An Indiana Zoo welcomed a new addition to its menagerie recently, and it's giving you the chance to decide what its name will be. However, will that decision come back to haunt them?

Indianapolis Zoo Welcomes New Baby Elephant

The new addition, a male baby African elephant, was born at the Indianapolis Zoo on Labor Day evening and weighed in at a whopping 262 pounds which zoo officials said is a healthy weight for a newborn elephant calf, and was standing roughly 10 minutes after it was born. According to the zoo, the calf's birth was historic as it is "the first elephant in the world (African or Asian) to be born through artificial insemination to a mother (Zahara) who was also born through the same procedure." It is the seventh calf born at the zoo.

WKDQ-FM logo
Get our free mobile app

22 days after it entered the world, the new calf made its public debut to a chorus of "Awws" and "It's so cute!" from visitors.

Indianapolis Zoo Asking the Public to Name Its New Elephant Calf

Now just over one month old, the calf and his mother are both doing well, and the zoo is giving him everything he needs to thrive. However, there's one thing he doesn't have yet that the zoo is asking you to provide — a name.

Asking the public to help name something hasn't always gone as well as the company or organization making the request has hoped. Back in 2016, the Natural Environment Research Council (NERC) in Britain gave residents the opportunity to name a new research ship it had recently added that would be used to explore the Arctic. Harmless, right? Why not give the public a chance to be excited about what this ship may discover by letting them have some "ownership" of it? Well, it didn't take long for the internet to make a mockery of the whole thing, and when voting closed, the name "Boaty McBoatface" was the clear winner. However, the final say went to the chief executive of the NERC who ultimately named it after the famous British biologist and broadcaster, Sir David Attenborough.

It wasn't the first, nor the last time a group or company had the seemingly fun and innocent idea of letting the public name an inanimate object blow up in their face. For example, Emily Petsko noted in a 2018 article for Mental Floss that the after-effects of the Boaty story included an owl being named, Hooty McOwlface, and Botty McBotface being suggested for a pipe-inspecting robot in Kansas City.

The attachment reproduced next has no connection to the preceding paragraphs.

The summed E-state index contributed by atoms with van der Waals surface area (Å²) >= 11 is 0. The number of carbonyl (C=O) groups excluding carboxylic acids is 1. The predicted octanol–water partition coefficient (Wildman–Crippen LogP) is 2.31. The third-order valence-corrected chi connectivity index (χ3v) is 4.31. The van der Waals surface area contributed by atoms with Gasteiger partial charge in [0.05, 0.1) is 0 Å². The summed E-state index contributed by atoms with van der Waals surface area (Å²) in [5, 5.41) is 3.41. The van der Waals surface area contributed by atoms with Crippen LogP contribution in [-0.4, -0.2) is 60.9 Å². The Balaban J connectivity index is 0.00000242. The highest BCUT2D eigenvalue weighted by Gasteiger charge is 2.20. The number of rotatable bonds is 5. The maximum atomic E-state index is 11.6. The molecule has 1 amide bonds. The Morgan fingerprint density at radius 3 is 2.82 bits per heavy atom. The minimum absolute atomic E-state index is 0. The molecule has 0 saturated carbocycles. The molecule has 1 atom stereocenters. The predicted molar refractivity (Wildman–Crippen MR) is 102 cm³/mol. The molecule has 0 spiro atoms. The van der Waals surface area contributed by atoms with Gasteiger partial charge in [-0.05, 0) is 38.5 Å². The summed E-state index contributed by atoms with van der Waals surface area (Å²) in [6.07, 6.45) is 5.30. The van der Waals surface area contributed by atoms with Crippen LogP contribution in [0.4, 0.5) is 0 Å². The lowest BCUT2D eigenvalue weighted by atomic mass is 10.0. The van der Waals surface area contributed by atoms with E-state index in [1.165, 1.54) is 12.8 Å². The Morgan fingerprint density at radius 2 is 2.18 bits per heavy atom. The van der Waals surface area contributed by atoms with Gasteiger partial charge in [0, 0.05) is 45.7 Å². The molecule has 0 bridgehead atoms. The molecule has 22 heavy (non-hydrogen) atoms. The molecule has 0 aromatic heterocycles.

The good news is, that the Indianapolis Zoo won't have to worry about its new calf being stuck with a name like "Trunky McElephantface." Learning from the mistakes of others, the zoo isn't letting you submit any random name you come up with. Instead, you get to choose from one of the following three predetermined names:

  • Maji
  • Jabari
  • Zambezi

Voting is open now through the Indianapolis Zoo website until Monday, October 16th and the winning name will be announced later that day after the votes are counted. The form does require you to give your first and last name before it allows you to submit your vote however, there is no mention of a prize drawing for voting.

[Source: Indianapolis Zoo on Facebook]

WATCH OUT: These are the deadliest animals in the world

LOOK: Here are the pets banned in each state

Because the regulation of exotic animals is left to states, some organizations, including The Humane Society of the United States, advocate for federal, standardized legislation that would ban owning large cats, bears, primates, and large poisonous snakes as pets.

Read on to see which pets are banned in your home state, as well as across the nation.

Gallery Credit: Elena Kadvany

More From WKDQ-FM